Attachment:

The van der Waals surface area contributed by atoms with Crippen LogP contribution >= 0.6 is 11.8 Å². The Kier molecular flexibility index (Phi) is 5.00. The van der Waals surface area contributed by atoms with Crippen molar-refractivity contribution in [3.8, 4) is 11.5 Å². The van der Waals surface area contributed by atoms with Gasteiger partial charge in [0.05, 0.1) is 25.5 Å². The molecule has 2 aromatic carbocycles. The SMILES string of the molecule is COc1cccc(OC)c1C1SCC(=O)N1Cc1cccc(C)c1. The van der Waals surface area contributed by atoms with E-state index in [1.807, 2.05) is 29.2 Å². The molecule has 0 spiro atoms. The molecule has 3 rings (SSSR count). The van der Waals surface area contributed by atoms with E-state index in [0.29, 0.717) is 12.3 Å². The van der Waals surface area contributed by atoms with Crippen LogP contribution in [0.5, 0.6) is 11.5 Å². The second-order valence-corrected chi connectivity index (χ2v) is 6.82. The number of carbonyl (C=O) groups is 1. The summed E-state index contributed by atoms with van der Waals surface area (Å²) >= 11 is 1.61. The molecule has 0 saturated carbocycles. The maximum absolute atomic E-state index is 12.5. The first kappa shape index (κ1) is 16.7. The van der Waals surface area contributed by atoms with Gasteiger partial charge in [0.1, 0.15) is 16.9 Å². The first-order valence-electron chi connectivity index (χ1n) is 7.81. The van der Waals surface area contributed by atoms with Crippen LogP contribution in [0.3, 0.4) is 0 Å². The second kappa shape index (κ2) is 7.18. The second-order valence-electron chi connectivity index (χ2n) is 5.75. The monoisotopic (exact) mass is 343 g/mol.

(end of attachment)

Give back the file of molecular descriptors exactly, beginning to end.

The van der Waals surface area contributed by atoms with Crippen LogP contribution >= 0.6 is 11.8 Å². The Kier molecular flexibility index (Phi) is 5.00. The van der Waals surface area contributed by atoms with Crippen molar-refractivity contribution in [3.8, 4) is 11.5 Å². The van der Waals surface area contributed by atoms with Gasteiger partial charge in [0.05, 0.1) is 25.5 Å². The molecule has 2 aromatic carbocycles. The SMILES string of the molecule is COc1cccc(OC)c1C1SCC(=O)N1Cc1cccc(C)c1. The van der Waals surface area contributed by atoms with E-state index in [1.807, 2.05) is 29.2 Å². The molecule has 0 spiro atoms. The molecule has 3 rings (SSSR count). The van der Waals surface area contributed by atoms with E-state index in [0.29, 0.717) is 12.3 Å². The van der Waals surface area contributed by atoms with Crippen LogP contribution in [0.5, 0.6) is 11.5 Å². The second-order valence-corrected chi connectivity index (χ2v) is 6.82. The number of carbonyl (C=O) groups is 1. The summed E-state index contributed by atoms with van der Waals surface area (Å²) >= 11 is 1.61. The molecule has 0 saturated carbocycles. The maximum absolute atomic E-state index is 12.5. The first kappa shape index (κ1) is 16.7. The van der Waals surface area contributed by atoms with Gasteiger partial charge in [0.1, 0.15) is 16.9 Å². The first-order valence-electron chi connectivity index (χ1n) is 7.81. The van der Waals surface area contributed by atoms with Crippen LogP contribution in [0.3, 0.4) is 0 Å². The second kappa shape index (κ2) is 7.18. The second-order valence-electron chi connectivity index (χ2n) is 5.75. The monoisotopic (exact) mass is 343 g/mol.